The research that UT scientists and students will conduct using the Discovery Channel Telescope at Lowell Observatory is fascinating. Dr. Bjorkman’s research interest is in disks around stars. Some stars have gas and dust disks around them and these disks in some cases can form solar systems. In other cases they are just part of the star’s natural evolution, and they sometimes come and go. What scientists don’t know is how often that happens, why it happens, or what the time scale is for these events. Dr. Bjorkman is interested in learning more about that time scale and about the physical things that are happening to build or destroy these disks. One problem with watching just one star for a long time is a scientist may or may not catch it doing this. A better way to catch more of these events is to study whole clusters of many stars. Studying clusters lets the scientist know they are all roughly the same age of star and they are roughly in the same part of their lifetime. Capturing multiple stars with variable disks gives benchmarks about where in a star’s lifetime this happens. It answers the questions, “Is it common, is it uncommon, what’s the timescale?” Dr. Bjorkman is doing cluster work looking at those types of issues. “I should point out that we are using our Ritter Observatory in conjunction with this because we can tie some of the work we are doing at Ritter with the work being done at the Discovery Channel Telescope, which is a better site and a bigger telescope. There are things we can’t do at Ritter, but there are some complementary things that we can do at Ritter that we don’t need the Discovery Channel Telescope for. So we can actually match them up nicely and we are doing some of that with this cluster work,” said Dr. Bjorkman.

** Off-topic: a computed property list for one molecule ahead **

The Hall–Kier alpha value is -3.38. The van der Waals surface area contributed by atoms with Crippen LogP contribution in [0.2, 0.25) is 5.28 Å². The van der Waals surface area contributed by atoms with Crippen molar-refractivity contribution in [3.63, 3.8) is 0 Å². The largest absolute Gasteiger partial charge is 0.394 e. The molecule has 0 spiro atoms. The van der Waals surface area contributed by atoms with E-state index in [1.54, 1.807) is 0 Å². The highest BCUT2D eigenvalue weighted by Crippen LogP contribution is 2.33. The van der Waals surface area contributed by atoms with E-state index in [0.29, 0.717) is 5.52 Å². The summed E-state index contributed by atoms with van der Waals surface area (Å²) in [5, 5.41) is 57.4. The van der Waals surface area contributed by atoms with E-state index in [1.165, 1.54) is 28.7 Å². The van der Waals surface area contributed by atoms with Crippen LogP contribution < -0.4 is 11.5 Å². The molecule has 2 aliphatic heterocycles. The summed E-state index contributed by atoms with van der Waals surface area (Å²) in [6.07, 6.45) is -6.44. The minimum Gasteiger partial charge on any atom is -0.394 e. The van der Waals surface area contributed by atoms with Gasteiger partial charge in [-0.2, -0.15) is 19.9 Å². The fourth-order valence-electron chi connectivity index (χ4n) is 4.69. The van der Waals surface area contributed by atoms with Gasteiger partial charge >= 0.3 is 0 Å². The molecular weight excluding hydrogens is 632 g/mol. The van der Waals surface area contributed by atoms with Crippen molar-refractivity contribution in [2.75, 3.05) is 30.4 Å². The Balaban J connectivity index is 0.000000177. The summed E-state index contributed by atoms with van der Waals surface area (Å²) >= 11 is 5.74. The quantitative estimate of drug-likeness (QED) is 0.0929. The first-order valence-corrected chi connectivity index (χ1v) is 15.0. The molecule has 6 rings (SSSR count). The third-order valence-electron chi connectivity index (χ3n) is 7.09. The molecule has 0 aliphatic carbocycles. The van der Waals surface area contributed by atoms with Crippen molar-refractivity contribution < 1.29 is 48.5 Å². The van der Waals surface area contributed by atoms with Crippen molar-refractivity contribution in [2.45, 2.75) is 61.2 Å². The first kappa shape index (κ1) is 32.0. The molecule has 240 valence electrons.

One project being worked on is high latitude galactic clouds. These are clouds of very cold gas and dust. If you picture that the galaxy is like a Frisbee, these clouds are way above or way below the plane of the Frisbee. Scientists don’t know how they got up there and don’t really know what the properties are of these cold gas clouds. UT astronomers and graduate students want to learn more about these clouds and have already obtained new data with the Discovery Channel Telescope to study them. They created a beautiful image of one of these clouds that reveals a solitary star forming right on its surface. A UT graduate student, Aditya Togi and UT professor emeritus Dr. Adolph Witt (who is still very active in the UT astronomy program) are trying to investigate this particular dark cloud.